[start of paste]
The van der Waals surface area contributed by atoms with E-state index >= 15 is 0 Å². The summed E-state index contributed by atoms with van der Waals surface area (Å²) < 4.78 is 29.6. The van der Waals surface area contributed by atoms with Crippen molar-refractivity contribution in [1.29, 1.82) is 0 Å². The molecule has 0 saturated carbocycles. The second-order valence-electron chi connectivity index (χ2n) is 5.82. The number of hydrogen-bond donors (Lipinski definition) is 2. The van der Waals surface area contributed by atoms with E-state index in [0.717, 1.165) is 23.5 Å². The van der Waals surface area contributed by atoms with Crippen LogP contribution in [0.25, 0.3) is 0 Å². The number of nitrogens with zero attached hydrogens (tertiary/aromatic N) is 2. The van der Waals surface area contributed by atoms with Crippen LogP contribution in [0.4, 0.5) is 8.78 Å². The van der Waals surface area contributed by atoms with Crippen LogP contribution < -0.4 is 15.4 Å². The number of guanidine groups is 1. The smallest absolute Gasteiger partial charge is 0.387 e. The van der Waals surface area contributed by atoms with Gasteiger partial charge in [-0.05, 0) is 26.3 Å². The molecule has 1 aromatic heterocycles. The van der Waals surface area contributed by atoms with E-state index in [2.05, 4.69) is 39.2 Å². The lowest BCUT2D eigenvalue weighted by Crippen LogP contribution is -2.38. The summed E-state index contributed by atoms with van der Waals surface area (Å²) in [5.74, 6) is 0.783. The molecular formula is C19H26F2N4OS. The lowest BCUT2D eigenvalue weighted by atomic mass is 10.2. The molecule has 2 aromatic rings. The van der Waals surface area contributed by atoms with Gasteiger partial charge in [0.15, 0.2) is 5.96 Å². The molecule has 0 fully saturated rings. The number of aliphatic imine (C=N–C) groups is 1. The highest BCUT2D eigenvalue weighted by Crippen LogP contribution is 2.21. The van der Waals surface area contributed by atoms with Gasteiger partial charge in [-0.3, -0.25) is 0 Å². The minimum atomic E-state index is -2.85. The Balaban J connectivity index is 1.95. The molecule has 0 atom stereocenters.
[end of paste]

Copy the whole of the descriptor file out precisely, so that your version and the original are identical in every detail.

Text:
The van der Waals surface area contributed by atoms with E-state index >= 15 is 0 Å². The summed E-state index contributed by atoms with van der Waals surface area (Å²) < 4.78 is 29.6. The van der Waals surface area contributed by atoms with Crippen molar-refractivity contribution in [1.29, 1.82) is 0 Å². The molecule has 0 saturated carbocycles. The second-order valence-electron chi connectivity index (χ2n) is 5.82. The number of hydrogen-bond donors (Lipinski definition) is 2. The van der Waals surface area contributed by atoms with E-state index in [0.717, 1.165) is 23.5 Å². The van der Waals surface area contributed by atoms with Crippen LogP contribution in [0.25, 0.3) is 0 Å². The number of nitrogens with zero attached hydrogens (tertiary/aromatic N) is 2. The van der Waals surface area contributed by atoms with Crippen LogP contribution in [0.4, 0.5) is 8.78 Å². The van der Waals surface area contributed by atoms with Crippen LogP contribution < -0.4 is 15.4 Å². The number of guanidine groups is 1. The smallest absolute Gasteiger partial charge is 0.387 e. The van der Waals surface area contributed by atoms with Gasteiger partial charge in [-0.05, 0) is 26.3 Å². The molecule has 1 aromatic heterocycles. The van der Waals surface area contributed by atoms with E-state index in [2.05, 4.69) is 39.2 Å². The lowest BCUT2D eigenvalue weighted by Crippen LogP contribution is -2.38. The summed E-state index contributed by atoms with van der Waals surface area (Å²) in [5.74, 6) is 0.783. The molecular formula is C19H26F2N4OS. The lowest BCUT2D eigenvalue weighted by atomic mass is 10.2. The molecule has 2 aromatic rings. The van der Waals surface area contributed by atoms with Gasteiger partial charge in [0.15, 0.2) is 5.96 Å². The molecule has 0 fully saturated rings. The number of aliphatic imine (C=N–C) groups is 1. The highest BCUT2D eigenvalue weighted by Crippen LogP contribution is 2.21. The van der Waals surface area contributed by atoms with Gasteiger partial charge in [-0.3, -0.25) is 0 Å². The minimum atomic E-state index is -2.85. The Balaban J connectivity index is 1.95. The molecule has 0 atom stereocenters.